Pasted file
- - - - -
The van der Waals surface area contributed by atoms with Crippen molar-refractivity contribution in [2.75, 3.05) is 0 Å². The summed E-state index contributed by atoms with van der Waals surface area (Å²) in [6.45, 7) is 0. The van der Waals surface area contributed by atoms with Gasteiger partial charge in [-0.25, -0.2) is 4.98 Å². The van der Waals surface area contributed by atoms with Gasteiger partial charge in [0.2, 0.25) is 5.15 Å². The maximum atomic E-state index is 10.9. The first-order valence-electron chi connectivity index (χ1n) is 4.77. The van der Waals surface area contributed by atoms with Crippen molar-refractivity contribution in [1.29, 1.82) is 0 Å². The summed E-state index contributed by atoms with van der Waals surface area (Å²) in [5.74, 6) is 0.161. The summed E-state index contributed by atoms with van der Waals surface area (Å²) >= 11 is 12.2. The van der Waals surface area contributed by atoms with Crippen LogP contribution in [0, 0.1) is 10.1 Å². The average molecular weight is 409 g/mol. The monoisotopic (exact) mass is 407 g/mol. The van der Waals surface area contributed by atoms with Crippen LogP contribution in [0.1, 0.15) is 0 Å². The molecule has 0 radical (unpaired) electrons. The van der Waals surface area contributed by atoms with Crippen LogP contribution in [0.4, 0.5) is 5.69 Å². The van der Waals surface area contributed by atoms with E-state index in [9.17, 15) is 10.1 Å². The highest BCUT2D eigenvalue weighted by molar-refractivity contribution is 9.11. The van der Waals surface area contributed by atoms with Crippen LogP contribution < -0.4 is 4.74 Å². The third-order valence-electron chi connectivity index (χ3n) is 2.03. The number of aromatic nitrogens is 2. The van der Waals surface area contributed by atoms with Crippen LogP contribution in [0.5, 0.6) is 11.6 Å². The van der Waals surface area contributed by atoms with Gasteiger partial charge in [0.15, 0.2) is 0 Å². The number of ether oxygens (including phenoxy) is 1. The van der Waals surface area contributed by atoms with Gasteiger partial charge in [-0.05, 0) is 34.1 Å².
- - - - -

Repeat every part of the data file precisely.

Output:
The van der Waals surface area contributed by atoms with Crippen molar-refractivity contribution in [2.75, 3.05) is 0 Å². The summed E-state index contributed by atoms with van der Waals surface area (Å²) in [6.45, 7) is 0. The van der Waals surface area contributed by atoms with Gasteiger partial charge in [-0.25, -0.2) is 4.98 Å². The van der Waals surface area contributed by atoms with Gasteiger partial charge in [0.2, 0.25) is 5.15 Å². The maximum atomic E-state index is 10.9. The first-order valence-electron chi connectivity index (χ1n) is 4.77. The van der Waals surface area contributed by atoms with Crippen molar-refractivity contribution in [1.29, 1.82) is 0 Å². The summed E-state index contributed by atoms with van der Waals surface area (Å²) in [5.74, 6) is 0.161. The summed E-state index contributed by atoms with van der Waals surface area (Å²) >= 11 is 12.2. The van der Waals surface area contributed by atoms with Crippen LogP contribution in [0, 0.1) is 10.1 Å². The average molecular weight is 409 g/mol. The monoisotopic (exact) mass is 407 g/mol. The van der Waals surface area contributed by atoms with Crippen LogP contribution in [0.1, 0.15) is 0 Å². The molecule has 0 radical (unpaired) electrons. The van der Waals surface area contributed by atoms with Crippen LogP contribution in [0.4, 0.5) is 5.69 Å². The van der Waals surface area contributed by atoms with E-state index in [9.17, 15) is 10.1 Å². The highest BCUT2D eigenvalue weighted by molar-refractivity contribution is 9.11. The van der Waals surface area contributed by atoms with Crippen LogP contribution < -0.4 is 4.74 Å². The third-order valence-electron chi connectivity index (χ3n) is 2.03. The number of aromatic nitrogens is 2. The van der Waals surface area contributed by atoms with Crippen LogP contribution in [0.5, 0.6) is 11.6 Å². The van der Waals surface area contributed by atoms with Gasteiger partial charge in [0.15, 0.2) is 0 Å². The number of ether oxygens (including phenoxy) is 1. The van der Waals surface area contributed by atoms with Gasteiger partial charge in [-0.05, 0) is 34.1 Å².